Jerry Brown, in the last term of his two-part, 16-year governorship, came close to redeeming his environmental faults.
Brown deserves a salute for striving to get out the message that climate change is indeed, in his words, a global “existential crisis” and that we are living in the “new abnormal.” He has been doing what a U.S. president ought to do, finding allies among nations, regions and cities for a crucial struggle — in contrast to President Trump , who abdicated the job. Brown has delivered on what voters want from elected representatives: to determine what most threatens us and mobilize us to face the danger. He made California a world leader in climate change advocacy. He spent political capital and braved virulent criticism. He led.
“Jerry Brown’s biggest achievement as an environmentalist was to use the state of California to help foster more international cooperation on climate change,” Adrienne Alvord, western states director for the Union of Concerned Scientists, told me. “He single-handedly managed to keep some momentum for international cooperation going in the United States.”
Brown’s climate efforts have been profoundly important; it’s a measure of the breadth of the environmental crisis that they haven’t been nearly enough.
Brown enlisted China’s support in the climate struggle, and the ensuing Sacramento-Beijing connection led to China’s indispensable backing of the 2015 Paris climate agreement. Brown and the governor of Germany’s third-largest state devised the “Under 2” memorandum, which commits signers to accelerate actions to keep global temperatures from rising more than 2 degrees Celsius. The memorandum is now supported by 220 governments, representing 43% of the global economy.
In California, Brown put his policies where his mouth was. In his 2015 inaugural address, he laid down ambitious 2030 targets for reducing vehicle petroleum use, increasing use of renewably derived electricity, reducing emissions of methane and other highly potent climate pollutants, doubling the heating efficiency of existing buildings, and making heating fuels cleaner — at a time when public discussion of such issues as building codes and heating fuels was scant. California is addressing most of these fronts, culminating in September in Brown’s signature on legislation requiring all retail electricity to be 100% carbon-free by 2045.
Yet for all that, Brown’s advocacy was too limited. He worked only the demand side of the climate equation; he campaigned on reducing fossil-fuel emissions but did nothing to cut the supply of oil generated in the state. Considering that California is the nation’s third-largest oil producer — of heavily climate-negative crude — and the nation’s third-largest oil refiner, that’s a substantial omission. In 2011, Brown even fired two state officials who applied rigorous standards to oil drilling applications, and he boasted six months later that permits had gone up by 18%.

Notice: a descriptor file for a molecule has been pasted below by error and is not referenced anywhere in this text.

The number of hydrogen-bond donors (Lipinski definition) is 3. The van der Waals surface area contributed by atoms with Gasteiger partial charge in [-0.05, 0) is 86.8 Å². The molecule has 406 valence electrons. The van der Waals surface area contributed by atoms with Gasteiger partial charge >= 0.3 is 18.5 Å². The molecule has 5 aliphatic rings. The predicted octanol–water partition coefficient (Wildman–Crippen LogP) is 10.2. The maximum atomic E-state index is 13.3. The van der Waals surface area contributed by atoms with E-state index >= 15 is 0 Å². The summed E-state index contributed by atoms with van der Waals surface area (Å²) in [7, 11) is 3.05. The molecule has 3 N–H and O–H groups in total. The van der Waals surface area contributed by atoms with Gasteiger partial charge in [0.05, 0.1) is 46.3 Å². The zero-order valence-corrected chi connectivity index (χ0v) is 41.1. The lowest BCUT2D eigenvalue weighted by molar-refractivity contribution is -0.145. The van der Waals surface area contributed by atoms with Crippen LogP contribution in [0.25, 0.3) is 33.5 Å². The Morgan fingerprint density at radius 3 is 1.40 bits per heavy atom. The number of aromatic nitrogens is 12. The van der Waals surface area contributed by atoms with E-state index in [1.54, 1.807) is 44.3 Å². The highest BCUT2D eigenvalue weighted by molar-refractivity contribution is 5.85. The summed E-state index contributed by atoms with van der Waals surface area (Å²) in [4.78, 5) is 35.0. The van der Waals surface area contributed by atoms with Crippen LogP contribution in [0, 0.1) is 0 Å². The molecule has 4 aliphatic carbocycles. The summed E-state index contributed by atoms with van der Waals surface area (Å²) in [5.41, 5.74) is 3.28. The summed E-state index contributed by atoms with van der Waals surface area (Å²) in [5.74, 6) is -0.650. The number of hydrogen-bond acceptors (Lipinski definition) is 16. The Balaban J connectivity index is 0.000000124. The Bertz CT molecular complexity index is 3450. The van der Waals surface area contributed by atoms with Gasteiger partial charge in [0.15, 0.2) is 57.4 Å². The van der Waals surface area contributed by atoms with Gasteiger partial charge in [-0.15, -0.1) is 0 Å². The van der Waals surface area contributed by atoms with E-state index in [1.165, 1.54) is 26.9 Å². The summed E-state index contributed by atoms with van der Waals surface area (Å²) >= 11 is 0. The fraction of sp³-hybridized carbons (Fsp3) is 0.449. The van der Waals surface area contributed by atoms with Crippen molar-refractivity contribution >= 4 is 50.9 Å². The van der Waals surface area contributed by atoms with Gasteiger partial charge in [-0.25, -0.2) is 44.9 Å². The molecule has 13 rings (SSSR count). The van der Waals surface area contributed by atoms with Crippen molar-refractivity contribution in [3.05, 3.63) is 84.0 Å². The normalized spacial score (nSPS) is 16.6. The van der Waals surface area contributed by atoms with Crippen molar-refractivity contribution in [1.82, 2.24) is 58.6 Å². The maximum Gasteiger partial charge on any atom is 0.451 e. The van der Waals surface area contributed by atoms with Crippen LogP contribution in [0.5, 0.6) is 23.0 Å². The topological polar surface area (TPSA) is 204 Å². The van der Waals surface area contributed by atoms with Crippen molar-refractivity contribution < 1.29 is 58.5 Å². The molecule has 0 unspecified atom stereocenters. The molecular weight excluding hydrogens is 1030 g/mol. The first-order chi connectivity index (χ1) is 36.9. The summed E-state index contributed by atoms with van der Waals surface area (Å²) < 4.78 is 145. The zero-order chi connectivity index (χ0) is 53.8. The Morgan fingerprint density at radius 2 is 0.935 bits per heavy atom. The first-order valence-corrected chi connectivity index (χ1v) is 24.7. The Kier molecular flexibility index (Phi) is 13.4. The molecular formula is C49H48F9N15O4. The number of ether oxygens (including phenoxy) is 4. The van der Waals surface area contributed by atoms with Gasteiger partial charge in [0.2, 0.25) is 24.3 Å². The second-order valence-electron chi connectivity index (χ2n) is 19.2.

Supporters of Brown’s approach say that if California cuts its oil production, producers elsewhere will take up the slack, depriving the state of jobs. But unless the state curbs its oil supply, it will overshoot its climate emissions targets by about 40% through 2050, according to the Huntington Beach-based Communities for a Better Environment.
Back in Brown’s freewheeling first run as governor, from 1975 to 1983, he gave wide latitude to his environmental appointees. Huey Johnson, a combative environmentalist who served as resources secretary from 1978 to 1982, told me recently that Brown never questioned even his controversial decisions. One laudable result was the hard-won 1981 designation by the federal government of 1,200 miles of California rivers as wild or scenic, protecting them from development.
In his second governorship, Brown has picked his fights more carefully. He at first focused on strengthening the state’s battered economy, then shifted his attention to the climate struggle. As the state tacked toward clean energy, its prosperity dismantled the Republican argument that climate-positive policies were economy killers.
But Brown wasted opportunities with his fixation on the Sacramento-San Joaquin River Delta twin tunnels — an expensive, clunky solution to the state’s water supply vulnerability. By holding out for the twin tunnels, he lost the chance to embrace a smaller, single-tunnel design that might have gained more support among environmentalists. Now the entire modernizing project may founder.
He should have spent more time championing cheap local solutions to the state’s water problems, such as stormwater capture, aquifer storage and water recycling. His most notable achievement in the water realm was passage in 2014 of the Sustainable Groundwater Management Act, a cautious step toward needed regulation that moves the state’s groundwater policies from the 19th century into the 21st.
In environmental justice, Brown’s record was undistinguished. He failed to put political muscle behind efforts to provide clean drinking water for a million Californians who now lack it. And he showed little interest in protecting people from toxic air and water pollutants generated by nearby oil-drilling, fracking and refining installations. He has used wildfire effectively to proselytize for climate action, but his solution — more money for forest logging — isn’t what most California fire and forest ecology experts stress.
In recent years, the state has suffered an array of environmental woes, to varying degrees climate-related: the catastrophic fires, drought, heat waves, encroaching sea levels, dwindling fish stocks, toxic air quality, to name just a few. Brown’s climate efforts have been profoundly important; it’s a measure of the breadth of the environmental crisis that they haven’t been nearly enough.
Jacques Leslie is a contributing writer to Opinion.
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